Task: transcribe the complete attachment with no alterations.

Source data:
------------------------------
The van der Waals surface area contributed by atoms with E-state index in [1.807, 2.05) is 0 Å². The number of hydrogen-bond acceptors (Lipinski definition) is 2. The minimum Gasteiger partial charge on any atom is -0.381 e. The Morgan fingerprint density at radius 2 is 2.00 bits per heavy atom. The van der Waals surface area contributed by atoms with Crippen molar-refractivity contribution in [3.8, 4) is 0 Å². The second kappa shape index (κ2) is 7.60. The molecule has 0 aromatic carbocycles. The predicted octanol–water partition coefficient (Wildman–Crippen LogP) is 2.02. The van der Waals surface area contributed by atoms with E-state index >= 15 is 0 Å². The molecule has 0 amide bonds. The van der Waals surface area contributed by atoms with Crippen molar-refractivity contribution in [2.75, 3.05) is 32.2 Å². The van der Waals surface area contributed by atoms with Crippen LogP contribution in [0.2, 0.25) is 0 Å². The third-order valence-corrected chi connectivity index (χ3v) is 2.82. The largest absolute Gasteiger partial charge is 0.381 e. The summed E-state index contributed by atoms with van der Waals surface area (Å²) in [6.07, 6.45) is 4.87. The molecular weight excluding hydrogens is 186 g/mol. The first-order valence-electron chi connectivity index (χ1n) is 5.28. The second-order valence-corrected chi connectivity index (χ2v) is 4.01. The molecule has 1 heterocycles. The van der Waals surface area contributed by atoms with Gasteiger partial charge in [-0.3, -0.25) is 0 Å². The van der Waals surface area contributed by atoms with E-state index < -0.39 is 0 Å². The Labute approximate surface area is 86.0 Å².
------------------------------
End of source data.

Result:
The van der Waals surface area contributed by atoms with E-state index in [1.807, 2.05) is 0 Å². The number of hydrogen-bond acceptors (Lipinski definition) is 2. The minimum Gasteiger partial charge on any atom is -0.381 e. The Morgan fingerprint density at radius 2 is 2.00 bits per heavy atom. The van der Waals surface area contributed by atoms with Crippen molar-refractivity contribution in [3.8, 4) is 0 Å². The second kappa shape index (κ2) is 7.60. The molecule has 0 aromatic carbocycles. The predicted octanol–water partition coefficient (Wildman–Crippen LogP) is 2.02. The van der Waals surface area contributed by atoms with E-state index >= 15 is 0 Å². The molecule has 0 amide bonds. The van der Waals surface area contributed by atoms with Crippen molar-refractivity contribution in [2.75, 3.05) is 32.2 Å². The van der Waals surface area contributed by atoms with Crippen LogP contribution in [0.2, 0.25) is 0 Å². The third-order valence-corrected chi connectivity index (χ3v) is 2.82. The largest absolute Gasteiger partial charge is 0.381 e. The summed E-state index contributed by atoms with van der Waals surface area (Å²) in [6.07, 6.45) is 4.87. The molecular weight excluding hydrogens is 186 g/mol. The first-order valence-electron chi connectivity index (χ1n) is 5.28. The second-order valence-corrected chi connectivity index (χ2v) is 4.01. The molecule has 1 heterocycles. The van der Waals surface area contributed by atoms with Gasteiger partial charge in [-0.3, -0.25) is 0 Å². The van der Waals surface area contributed by atoms with E-state index < -0.39 is 0 Å². The Labute approximate surface area is 86.0 Å².